Euro exhibition in the City of Peace now open

A joint exhibition, organised by the European Central Bank (ECB) and the Deutsche Bundesbank, was opened in the Friedenssaal (peace hall) of the historical Rathaus (town hall) in Osnabrück on 25 January 2015. Lord Mayor of Osnabrück Wolfgang Griesert, Bundesbank Executive Board member Carl-Ludwig Thiele, De Nederlandsche Bank Executive Director Frank Elderson and ECB Executive Board member Yves Mersch all spoke at the opening ceremony.

The exhibition, which will run from 25 January until 3 May in the Cultural History Museum in Osnabrück, shows the history of the single currency, which is now used in 19 countries. It clearly explains the origins of cash and its continuous process of evolution. It also illustrates how modern banknotes have become hi-tech products which offer a high level of protection against counterfeiting. Alongside the euro banknotes, various euro coins are also on show.

Unity in diversity

Around 100 invited guests from politics, business and associations convened in the more than 500-year-old historical town hall of Osnabrück before then visiting the exhibition in the Cultural History Museum. The speakers referred to the Peace of Westphalia, which was signed more than 350 years ago in the Friedenssaal of the town hall and ended the Thirty Years' War. ECB Executive Board member Yves Mersch noted that the continent had succeeded, mainly in the 70 years after the end of the Second World War, in gradually achieving peaceful coexistence. He saw the euro as a tangible symbol of this unity: "The bridges and arches depicted on our banknotes symbolise European integration. They represent the many aspects that join us within the currency union and that this once-fractious continent has succeeded in overcoming even extremely deep divides, as the most recent crisis has also shown" stressed Mr Mersch.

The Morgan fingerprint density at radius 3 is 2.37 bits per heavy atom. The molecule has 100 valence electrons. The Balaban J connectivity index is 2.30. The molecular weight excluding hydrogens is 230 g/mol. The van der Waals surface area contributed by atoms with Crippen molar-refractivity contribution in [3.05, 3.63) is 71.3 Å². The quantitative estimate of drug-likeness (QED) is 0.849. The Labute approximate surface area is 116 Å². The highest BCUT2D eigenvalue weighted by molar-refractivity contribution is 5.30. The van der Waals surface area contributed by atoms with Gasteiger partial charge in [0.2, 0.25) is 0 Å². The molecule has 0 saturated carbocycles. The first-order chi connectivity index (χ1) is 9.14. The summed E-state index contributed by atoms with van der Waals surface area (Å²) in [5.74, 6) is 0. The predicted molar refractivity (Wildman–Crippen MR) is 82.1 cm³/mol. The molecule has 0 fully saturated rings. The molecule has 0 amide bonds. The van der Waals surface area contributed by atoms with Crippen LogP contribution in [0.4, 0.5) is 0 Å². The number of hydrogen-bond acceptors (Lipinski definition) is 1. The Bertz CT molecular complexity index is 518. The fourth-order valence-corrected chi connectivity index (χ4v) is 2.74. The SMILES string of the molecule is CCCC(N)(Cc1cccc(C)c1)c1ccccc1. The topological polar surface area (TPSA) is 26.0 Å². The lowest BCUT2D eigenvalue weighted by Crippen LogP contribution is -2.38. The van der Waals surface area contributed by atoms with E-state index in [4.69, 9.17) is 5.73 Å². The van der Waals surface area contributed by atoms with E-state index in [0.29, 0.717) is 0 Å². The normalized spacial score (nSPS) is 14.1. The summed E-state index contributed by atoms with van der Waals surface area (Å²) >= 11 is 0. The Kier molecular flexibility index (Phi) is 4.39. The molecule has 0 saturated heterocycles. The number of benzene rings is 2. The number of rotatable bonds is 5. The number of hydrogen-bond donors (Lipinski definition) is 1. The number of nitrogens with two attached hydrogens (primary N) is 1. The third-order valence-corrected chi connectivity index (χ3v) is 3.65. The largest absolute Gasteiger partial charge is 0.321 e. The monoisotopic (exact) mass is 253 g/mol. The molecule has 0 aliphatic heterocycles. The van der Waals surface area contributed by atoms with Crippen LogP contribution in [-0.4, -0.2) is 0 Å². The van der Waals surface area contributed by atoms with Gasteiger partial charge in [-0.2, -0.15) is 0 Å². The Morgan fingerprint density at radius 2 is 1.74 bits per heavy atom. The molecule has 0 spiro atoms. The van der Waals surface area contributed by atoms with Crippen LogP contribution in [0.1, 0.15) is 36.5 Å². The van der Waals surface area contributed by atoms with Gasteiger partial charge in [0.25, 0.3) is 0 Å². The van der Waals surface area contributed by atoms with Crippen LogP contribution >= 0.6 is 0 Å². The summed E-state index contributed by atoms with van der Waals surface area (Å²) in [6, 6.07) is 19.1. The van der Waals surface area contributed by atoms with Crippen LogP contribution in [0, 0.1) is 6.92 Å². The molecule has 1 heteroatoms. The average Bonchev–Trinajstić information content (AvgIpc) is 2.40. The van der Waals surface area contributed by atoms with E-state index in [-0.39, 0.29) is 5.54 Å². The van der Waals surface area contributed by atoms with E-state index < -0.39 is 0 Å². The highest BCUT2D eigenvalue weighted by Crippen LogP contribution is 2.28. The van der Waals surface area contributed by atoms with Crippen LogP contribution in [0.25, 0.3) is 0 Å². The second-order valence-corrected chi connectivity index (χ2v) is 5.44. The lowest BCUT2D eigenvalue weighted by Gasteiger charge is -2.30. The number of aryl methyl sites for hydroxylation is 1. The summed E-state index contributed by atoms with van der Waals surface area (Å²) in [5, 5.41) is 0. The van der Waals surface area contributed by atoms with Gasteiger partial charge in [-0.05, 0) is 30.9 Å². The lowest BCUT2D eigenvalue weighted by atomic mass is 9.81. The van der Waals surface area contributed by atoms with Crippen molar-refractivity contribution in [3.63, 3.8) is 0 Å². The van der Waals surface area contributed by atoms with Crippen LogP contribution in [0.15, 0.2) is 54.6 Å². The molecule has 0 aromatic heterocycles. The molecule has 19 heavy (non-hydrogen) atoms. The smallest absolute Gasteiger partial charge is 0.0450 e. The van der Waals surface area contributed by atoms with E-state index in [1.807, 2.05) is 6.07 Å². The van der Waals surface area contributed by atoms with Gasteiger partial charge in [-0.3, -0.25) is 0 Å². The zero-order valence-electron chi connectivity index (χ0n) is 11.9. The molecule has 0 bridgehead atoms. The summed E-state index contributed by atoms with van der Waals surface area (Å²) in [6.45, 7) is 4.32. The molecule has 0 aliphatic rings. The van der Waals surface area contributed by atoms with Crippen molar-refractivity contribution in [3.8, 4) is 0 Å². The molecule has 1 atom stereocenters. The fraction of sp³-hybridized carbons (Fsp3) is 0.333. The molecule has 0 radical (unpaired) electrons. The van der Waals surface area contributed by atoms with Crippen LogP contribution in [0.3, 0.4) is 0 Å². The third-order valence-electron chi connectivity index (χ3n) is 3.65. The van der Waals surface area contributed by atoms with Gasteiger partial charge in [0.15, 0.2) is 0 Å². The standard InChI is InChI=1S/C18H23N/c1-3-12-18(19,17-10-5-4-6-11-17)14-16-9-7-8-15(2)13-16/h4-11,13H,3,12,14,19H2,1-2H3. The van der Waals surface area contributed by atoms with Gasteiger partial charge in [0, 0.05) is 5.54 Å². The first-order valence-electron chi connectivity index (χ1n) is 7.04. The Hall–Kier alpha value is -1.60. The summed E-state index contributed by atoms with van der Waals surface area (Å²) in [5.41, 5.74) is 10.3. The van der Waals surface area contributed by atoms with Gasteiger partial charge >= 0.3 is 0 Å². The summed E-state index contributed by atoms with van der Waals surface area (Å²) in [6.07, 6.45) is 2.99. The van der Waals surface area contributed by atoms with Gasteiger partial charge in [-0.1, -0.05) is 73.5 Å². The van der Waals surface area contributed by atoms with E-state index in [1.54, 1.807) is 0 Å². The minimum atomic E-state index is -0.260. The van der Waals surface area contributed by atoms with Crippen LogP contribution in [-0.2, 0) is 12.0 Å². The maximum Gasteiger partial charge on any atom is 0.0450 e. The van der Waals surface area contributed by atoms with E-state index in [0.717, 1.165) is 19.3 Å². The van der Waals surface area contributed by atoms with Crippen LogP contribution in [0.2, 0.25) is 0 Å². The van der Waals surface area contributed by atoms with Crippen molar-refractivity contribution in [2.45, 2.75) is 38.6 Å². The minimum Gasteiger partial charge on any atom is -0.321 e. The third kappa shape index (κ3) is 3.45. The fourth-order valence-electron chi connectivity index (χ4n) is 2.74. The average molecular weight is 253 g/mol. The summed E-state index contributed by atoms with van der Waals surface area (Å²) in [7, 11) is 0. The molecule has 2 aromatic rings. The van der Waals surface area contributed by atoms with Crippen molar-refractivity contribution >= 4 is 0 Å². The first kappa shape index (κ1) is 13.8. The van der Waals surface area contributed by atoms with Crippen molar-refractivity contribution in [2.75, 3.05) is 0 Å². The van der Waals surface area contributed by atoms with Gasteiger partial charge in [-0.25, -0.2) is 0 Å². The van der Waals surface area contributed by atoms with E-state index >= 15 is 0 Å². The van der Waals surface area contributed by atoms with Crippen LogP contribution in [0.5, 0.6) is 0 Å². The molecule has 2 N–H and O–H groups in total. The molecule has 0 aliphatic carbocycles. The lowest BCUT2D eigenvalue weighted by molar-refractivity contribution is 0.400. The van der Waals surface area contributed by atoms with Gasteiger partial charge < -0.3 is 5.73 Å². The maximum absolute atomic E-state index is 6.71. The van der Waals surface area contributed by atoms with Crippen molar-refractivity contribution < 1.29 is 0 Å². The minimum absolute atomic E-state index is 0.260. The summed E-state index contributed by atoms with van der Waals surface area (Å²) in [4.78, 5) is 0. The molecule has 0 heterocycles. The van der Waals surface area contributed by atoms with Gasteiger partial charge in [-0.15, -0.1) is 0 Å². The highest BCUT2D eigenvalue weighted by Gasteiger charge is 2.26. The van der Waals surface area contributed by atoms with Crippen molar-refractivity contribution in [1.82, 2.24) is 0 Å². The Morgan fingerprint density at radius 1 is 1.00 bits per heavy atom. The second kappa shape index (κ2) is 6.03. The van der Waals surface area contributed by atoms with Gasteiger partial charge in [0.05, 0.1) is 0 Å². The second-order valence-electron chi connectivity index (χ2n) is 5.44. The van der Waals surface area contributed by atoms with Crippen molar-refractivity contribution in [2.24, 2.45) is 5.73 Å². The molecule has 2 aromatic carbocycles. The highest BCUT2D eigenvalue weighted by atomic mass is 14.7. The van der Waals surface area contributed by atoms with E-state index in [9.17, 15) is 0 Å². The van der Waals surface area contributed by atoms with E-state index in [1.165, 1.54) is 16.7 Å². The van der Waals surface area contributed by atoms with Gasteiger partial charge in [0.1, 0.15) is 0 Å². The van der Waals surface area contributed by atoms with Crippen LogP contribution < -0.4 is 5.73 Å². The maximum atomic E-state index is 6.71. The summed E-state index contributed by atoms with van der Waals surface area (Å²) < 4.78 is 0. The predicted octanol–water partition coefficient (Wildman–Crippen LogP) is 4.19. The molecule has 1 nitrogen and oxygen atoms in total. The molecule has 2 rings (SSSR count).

Money is trust

Carl-Ludwig Thiele, the Bundesbank Executive Board member responsible for cash management, explained that money stands for trust. "Those responsible for its stability and trustworthiness must never forget this. And they must never disappoint the trust placed in them by millions of people" said Thiele. He noted the importance of strengthening the single currency in terms of monetary policy, economically and not least of course physically. The exhibition mainly focuses on this last point. "To improve the euro banknotes through new security features", remarked the Bundesbank Executive Board member.

The Cultural History Museum in Osnabrück is open Tuesdays to Fridays from 11.00 to 18.00 and Saturdays and Sundays from 10.00 to 18.00. Every first Thursday of the month, it is open until 20.00. Admission is €5 for adults and free for children under 18 years of age. Admission is free for all visitors on 1 and 5 March, 30 April and 3 May.